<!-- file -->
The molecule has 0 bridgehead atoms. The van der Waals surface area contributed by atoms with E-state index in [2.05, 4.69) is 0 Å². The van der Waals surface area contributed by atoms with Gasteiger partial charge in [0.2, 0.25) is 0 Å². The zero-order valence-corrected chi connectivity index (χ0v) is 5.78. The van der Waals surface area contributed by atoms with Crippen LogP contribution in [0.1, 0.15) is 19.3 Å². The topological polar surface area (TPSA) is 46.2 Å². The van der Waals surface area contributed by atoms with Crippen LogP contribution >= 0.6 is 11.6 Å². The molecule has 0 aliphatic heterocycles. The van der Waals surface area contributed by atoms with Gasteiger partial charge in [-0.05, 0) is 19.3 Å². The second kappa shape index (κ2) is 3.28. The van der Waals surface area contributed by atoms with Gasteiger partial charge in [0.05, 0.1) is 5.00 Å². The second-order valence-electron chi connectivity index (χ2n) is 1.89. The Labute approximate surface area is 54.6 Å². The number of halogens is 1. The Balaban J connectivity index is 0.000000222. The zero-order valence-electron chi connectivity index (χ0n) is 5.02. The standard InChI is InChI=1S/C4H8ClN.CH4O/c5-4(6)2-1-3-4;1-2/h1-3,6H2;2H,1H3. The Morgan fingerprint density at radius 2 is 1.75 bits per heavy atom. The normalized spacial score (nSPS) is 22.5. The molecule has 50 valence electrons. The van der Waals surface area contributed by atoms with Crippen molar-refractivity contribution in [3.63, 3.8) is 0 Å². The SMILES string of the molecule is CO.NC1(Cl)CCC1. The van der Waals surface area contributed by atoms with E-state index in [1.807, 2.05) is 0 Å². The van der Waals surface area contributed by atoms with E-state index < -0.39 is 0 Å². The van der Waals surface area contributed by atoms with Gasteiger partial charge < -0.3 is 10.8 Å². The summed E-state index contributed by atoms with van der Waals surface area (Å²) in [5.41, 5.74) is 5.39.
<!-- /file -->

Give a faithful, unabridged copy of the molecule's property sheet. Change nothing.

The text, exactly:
The molecule has 0 bridgehead atoms. The van der Waals surface area contributed by atoms with E-state index in [2.05, 4.69) is 0 Å². The van der Waals surface area contributed by atoms with Gasteiger partial charge in [0.2, 0.25) is 0 Å². The zero-order valence-corrected chi connectivity index (χ0v) is 5.78. The van der Waals surface area contributed by atoms with Crippen LogP contribution in [0.1, 0.15) is 19.3 Å². The topological polar surface area (TPSA) is 46.2 Å². The van der Waals surface area contributed by atoms with Crippen LogP contribution >= 0.6 is 11.6 Å². The molecule has 0 aliphatic heterocycles. The van der Waals surface area contributed by atoms with Gasteiger partial charge in [-0.05, 0) is 19.3 Å². The second kappa shape index (κ2) is 3.28. The van der Waals surface area contributed by atoms with Gasteiger partial charge in [0.05, 0.1) is 5.00 Å². The second-order valence-electron chi connectivity index (χ2n) is 1.89. The Labute approximate surface area is 54.6 Å². The number of halogens is 1. The Balaban J connectivity index is 0.000000222. The zero-order valence-electron chi connectivity index (χ0n) is 5.02. The standard InChI is InChI=1S/C4H8ClN.CH4O/c5-4(6)2-1-3-4;1-2/h1-3,6H2;2H,1H3. The Morgan fingerprint density at radius 2 is 1.75 bits per heavy atom. The normalized spacial score (nSPS) is 22.5. The molecule has 50 valence electrons. The van der Waals surface area contributed by atoms with Crippen molar-refractivity contribution in [3.63, 3.8) is 0 Å². The SMILES string of the molecule is CO.NC1(Cl)CCC1. The van der Waals surface area contributed by atoms with E-state index in [1.807, 2.05) is 0 Å². The van der Waals surface area contributed by atoms with E-state index < -0.39 is 0 Å². The van der Waals surface area contributed by atoms with Gasteiger partial charge < -0.3 is 10.8 Å². The summed E-state index contributed by atoms with van der Waals surface area (Å²) in [5.41, 5.74) is 5.39.